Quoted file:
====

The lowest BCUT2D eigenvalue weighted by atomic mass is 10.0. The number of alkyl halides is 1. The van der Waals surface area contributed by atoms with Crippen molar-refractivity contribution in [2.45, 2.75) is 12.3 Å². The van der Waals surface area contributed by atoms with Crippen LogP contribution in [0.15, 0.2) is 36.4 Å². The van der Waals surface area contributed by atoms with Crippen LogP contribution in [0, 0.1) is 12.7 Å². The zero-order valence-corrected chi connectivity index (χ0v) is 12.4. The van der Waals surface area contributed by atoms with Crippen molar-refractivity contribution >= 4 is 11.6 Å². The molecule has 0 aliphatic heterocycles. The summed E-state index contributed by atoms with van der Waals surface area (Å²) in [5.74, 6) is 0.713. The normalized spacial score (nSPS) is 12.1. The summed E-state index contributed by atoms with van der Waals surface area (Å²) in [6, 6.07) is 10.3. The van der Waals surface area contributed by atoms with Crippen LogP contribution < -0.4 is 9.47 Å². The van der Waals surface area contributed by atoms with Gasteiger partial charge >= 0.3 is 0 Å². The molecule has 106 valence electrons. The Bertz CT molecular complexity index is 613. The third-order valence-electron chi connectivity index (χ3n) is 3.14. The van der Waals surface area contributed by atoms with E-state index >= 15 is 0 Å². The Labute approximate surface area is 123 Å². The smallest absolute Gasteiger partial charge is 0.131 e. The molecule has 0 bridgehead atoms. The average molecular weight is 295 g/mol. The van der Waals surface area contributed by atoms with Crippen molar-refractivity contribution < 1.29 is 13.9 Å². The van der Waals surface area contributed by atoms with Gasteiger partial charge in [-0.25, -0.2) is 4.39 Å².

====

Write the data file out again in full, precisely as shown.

The lowest BCUT2D eigenvalue weighted by atomic mass is 10.0. The number of alkyl halides is 1. The van der Waals surface area contributed by atoms with Crippen molar-refractivity contribution in [2.45, 2.75) is 12.3 Å². The van der Waals surface area contributed by atoms with Crippen LogP contribution in [0.15, 0.2) is 36.4 Å². The van der Waals surface area contributed by atoms with Crippen LogP contribution in [0, 0.1) is 12.7 Å². The zero-order valence-corrected chi connectivity index (χ0v) is 12.4. The van der Waals surface area contributed by atoms with Crippen molar-refractivity contribution >= 4 is 11.6 Å². The molecule has 0 aliphatic heterocycles. The summed E-state index contributed by atoms with van der Waals surface area (Å²) in [5.74, 6) is 0.713. The normalized spacial score (nSPS) is 12.1. The summed E-state index contributed by atoms with van der Waals surface area (Å²) in [6, 6.07) is 10.3. The van der Waals surface area contributed by atoms with Crippen LogP contribution < -0.4 is 9.47 Å². The van der Waals surface area contributed by atoms with Gasteiger partial charge >= 0.3 is 0 Å². The molecule has 106 valence electrons. The Bertz CT molecular complexity index is 613. The third-order valence-electron chi connectivity index (χ3n) is 3.14. The van der Waals surface area contributed by atoms with E-state index >= 15 is 0 Å². The Labute approximate surface area is 123 Å². The smallest absolute Gasteiger partial charge is 0.131 e. The molecule has 0 bridgehead atoms. The average molecular weight is 295 g/mol. The van der Waals surface area contributed by atoms with Crippen molar-refractivity contribution < 1.29 is 13.9 Å². The van der Waals surface area contributed by atoms with Gasteiger partial charge in [-0.25, -0.2) is 4.39 Å².